This cafe provides sustainable vegtarian food for the masses (and there are masses for good reason - delicious food). There are a multitude of vegan and gluten free options as well. Here I have oat and walnut pancakes with boysenberry compote, banana and maple syrup. It's a delight whenever you get a chunk of walnut in your pancake. The fair trade flat white was perfectly brewed. 

This warehouse holds a wide array of Mediterranean foodstuffs, from fresh cheeses and salamis to wines, canned goods and chocolate. But the best part of Medi's is the pizzeria, which provides woodfired pizza with traditional toppings. On Mondays, they offer a two-for-one pizza special! (Also something to do with pasta on Tuesdays, but I can never get past the pizza. The Bufala mozarella pizza is amazing,) They now have locations in Kelburn, Lower Hutt and Kapiti as well. 

The zoo
Wellington's zoo is located in Newtown. My dad used to live on Daniel Street and be woken each morning to the sound of lions roaring or monkeys howling. There's a wonderful meercat enclosure with windows into their burrows, as well as giraffes and kangaroos and baboons. There's even a full sized rhino (disclaimer: made of plastic). It's probably a great outing for children, but arguably equally as great for the young-at-heart.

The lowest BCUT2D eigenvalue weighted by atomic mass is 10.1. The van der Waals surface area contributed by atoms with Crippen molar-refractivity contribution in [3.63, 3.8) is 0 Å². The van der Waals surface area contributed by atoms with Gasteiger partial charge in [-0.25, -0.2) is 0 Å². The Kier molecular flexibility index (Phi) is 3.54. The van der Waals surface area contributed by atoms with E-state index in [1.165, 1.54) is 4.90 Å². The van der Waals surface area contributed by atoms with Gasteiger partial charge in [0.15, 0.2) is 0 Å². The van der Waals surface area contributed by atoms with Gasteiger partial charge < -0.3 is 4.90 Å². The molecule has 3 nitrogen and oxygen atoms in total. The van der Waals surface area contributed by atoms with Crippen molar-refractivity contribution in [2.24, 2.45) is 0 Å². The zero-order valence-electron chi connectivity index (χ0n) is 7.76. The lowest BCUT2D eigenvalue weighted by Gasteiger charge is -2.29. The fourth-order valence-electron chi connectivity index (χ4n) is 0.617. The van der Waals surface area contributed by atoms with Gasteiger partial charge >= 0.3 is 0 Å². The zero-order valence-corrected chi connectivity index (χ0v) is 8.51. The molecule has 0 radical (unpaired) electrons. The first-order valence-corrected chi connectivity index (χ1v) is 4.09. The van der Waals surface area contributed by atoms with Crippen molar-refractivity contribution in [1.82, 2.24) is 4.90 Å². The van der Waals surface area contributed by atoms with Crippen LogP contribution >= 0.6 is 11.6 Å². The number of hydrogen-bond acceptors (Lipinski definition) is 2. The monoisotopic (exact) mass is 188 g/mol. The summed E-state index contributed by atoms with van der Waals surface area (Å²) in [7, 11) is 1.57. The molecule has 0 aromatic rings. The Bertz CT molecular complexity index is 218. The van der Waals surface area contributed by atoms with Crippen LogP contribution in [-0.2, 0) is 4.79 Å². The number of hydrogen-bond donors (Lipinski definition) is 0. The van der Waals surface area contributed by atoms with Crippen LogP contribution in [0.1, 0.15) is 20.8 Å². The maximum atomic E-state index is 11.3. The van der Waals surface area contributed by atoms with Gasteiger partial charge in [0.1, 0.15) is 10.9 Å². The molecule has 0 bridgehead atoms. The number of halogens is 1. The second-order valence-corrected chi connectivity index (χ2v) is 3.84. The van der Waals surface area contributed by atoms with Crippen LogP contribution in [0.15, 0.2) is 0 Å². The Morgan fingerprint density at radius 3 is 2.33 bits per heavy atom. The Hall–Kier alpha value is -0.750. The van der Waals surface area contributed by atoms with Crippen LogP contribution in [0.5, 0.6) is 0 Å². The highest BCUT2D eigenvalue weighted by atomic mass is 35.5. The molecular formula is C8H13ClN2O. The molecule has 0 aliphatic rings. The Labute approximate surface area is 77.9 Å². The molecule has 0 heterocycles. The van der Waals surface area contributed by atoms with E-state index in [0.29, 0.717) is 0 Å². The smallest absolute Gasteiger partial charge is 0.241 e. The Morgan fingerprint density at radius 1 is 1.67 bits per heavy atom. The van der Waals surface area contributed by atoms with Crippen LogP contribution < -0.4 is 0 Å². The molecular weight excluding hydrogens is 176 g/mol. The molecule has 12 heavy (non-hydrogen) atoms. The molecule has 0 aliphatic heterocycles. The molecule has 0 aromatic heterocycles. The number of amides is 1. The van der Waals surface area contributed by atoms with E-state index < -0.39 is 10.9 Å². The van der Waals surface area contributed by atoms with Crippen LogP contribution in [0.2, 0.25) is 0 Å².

A quirky little cafe that's open for brunch on weekends and always full of hipsters. They do good Cajun skinny chips with homemade tomato sauce, and French toast with greek yoghurt and rum fried bananas. I've heard they provide very good gluten free bread, but there is an expensive charge for it.
Even better than the food are the tables that are covered in large sheets of paper for doodling on and the shelf full of board games that you can play when you wait for your food! They even have that 'Guess Who' game where you have to ask questions like "Are you a ginger?" and "Do you have a mustache?". My flatmates and I would play a version where you could only ask non-politically correct questions. As you can imagine, this produced interesting results. 

A tiny shop that makes great coffee.